FORT LEONARD WOOD, Mo. (May 15, 2015) -- Checkpoints aimed at stopping traffic during Reveille and Retreat will no longer exist beginning June 1.

Rescinding of operation order 11-47 "Maneuver Support Center of Excellence Reveille and Retreat Procedures and Tasking" is the reason for the change.

The order directed units to provide Soldiers to halt traffic at nine intersections across post at 6:30 a.m. for Reveille and at 5 p.m. for Retreat. Rescinding the order will return about 50 Soldiers back to their duties twice a day, according to Sgt. Maj. Richard "Mitch" Prater, MSCoE G3/5/7.

"We will continue to pay respect to the flag at 6:30 a.m. and 5 p.m. daily," said Command Sgt. Maj. Roy Ward, MSCoE and Fort Leonard Wood command sergeant major.

"My expectation is that we are training our service members and informing our civilian employees and Family members of the importance of these traditions and the proper protocols," Ward added. "This is especially important to our newly arriving personnel, who may have been in remote assignments and away from Army installations."

After several years of the order being implemented, Prater said the point to stop and render honors during the ceremonies was made across the installation and even throughout the surrounding communities. He added, "There was no longer a reason to continue placing Soldiers at multiple locations twice a day to enforce what is clearly any leader's responsibility to correct and/or enforce."

Ward said organizational leaders, as well as individuals, are to remain vigilant in their planning of events and activities -- always keeping in mind the time of day these ceremonies occur.

"Fort Leonard Wood is comprised of a team of professionals that live the Army and sister service values. There is no doubt in my mind that we will uphold this tradition and feel proud of who we are and what we represent," Ward said.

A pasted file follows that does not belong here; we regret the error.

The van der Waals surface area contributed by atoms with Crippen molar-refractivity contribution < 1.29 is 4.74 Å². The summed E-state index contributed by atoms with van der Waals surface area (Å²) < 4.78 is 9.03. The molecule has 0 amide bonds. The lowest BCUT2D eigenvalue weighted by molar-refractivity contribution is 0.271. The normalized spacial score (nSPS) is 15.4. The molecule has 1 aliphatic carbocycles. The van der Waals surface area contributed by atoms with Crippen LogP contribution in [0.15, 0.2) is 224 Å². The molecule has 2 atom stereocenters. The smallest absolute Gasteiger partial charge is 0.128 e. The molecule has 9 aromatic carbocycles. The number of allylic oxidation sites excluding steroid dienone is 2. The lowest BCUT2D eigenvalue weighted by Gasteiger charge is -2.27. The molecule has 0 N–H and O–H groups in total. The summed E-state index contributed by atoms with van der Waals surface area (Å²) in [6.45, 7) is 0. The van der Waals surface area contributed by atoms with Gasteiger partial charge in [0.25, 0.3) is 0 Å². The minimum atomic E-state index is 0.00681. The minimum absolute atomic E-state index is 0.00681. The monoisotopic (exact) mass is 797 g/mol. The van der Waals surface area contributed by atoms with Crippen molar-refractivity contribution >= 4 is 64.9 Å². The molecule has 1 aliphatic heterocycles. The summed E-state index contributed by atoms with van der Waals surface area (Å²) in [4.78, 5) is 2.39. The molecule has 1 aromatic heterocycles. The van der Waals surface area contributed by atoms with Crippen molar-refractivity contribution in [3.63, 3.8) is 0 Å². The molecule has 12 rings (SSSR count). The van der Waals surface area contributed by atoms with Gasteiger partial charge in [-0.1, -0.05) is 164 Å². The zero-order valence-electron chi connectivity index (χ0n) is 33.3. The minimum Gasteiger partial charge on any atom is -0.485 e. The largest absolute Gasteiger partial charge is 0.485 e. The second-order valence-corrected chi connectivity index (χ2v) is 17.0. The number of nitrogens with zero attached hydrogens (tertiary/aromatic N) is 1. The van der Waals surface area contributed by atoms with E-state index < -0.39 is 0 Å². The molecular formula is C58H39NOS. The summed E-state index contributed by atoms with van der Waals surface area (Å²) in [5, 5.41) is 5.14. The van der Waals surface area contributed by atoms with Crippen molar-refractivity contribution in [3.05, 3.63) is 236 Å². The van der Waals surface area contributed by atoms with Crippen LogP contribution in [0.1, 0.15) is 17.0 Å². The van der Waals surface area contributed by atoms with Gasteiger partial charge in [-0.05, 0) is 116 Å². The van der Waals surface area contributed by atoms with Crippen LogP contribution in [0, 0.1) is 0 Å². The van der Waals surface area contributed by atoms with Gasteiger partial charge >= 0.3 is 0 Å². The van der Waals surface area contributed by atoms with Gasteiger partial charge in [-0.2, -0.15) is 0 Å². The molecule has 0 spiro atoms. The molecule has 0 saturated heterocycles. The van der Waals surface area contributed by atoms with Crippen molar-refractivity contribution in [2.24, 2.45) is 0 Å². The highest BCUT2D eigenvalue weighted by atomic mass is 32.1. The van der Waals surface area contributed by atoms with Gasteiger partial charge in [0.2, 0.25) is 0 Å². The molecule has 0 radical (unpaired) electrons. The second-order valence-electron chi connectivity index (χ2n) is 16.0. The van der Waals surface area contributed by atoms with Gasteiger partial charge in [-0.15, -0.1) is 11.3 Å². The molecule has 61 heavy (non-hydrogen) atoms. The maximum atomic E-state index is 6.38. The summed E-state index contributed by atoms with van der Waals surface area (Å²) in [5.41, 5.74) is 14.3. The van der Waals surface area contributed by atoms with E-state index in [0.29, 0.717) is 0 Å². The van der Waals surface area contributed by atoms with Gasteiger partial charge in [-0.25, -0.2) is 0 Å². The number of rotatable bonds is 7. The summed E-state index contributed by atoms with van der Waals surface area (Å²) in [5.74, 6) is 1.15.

Originally, checkpoints were established due to drivers and passengers in vehicles not recognizing or following proper procedures during Reveille and Retreat, which could have resulted in hazardous situations, Prater said.

"Now that honoring these ceremonies are common events each and every day," Prater said, "the safety concerns that existed then are no longer as bad, and all can safely pull their vehicles over and pay their respects to our national colors."

Reveille is played at 6:30 a.m. and Retreat is conducted at 5 p.m. each day on Fort Leonard Wood. Those in uniform are required to stop what they are doing, face the flag -- or music if they cannot see the flag -- and render the hand salute during these ceremonies. Those not in uniform and civilians, should stand at attention and place their right hand over their heart. Anyone in a moving vehicle should pull off the road, and if they can safely do so, dismount their
vehicle and perform the same actions listed above.

"Please exercise safety at traffic intersections, stop signs and merging lanes. Pull over only where and when it is safe to do so in order render honors to our national colors," Ward added.

Retreat and Reveille have long played a part in the Army's daily life.

Reveille was not originally intended as honors to the flag. In 1812, it was a drum call to signify that Soldiers should rise for day duty, and sentries should leave off night challenging (halting people and demanding identification). As time passed, reveille came to signify when the flag was raised in the morning and honors paid to it, according to Army Field Manual 3-21.5.

Retreat has always been at sunset. The music for retreat dates back to the Crusades and was first used by the French Army. The American Army has used this bugle call since the Revolutionary War.

Retreat's original purpose was to notify sentries to start challenging until sunrise, and to tell Soldiers to retire to their quarters for the day, according to the manual.

Today, Reveille and Retreat ceremonies serve a twofold purpose. They signal the beginning and ending of the official duty day and serve as ceremonies for paying respect to the flag and those who serve it.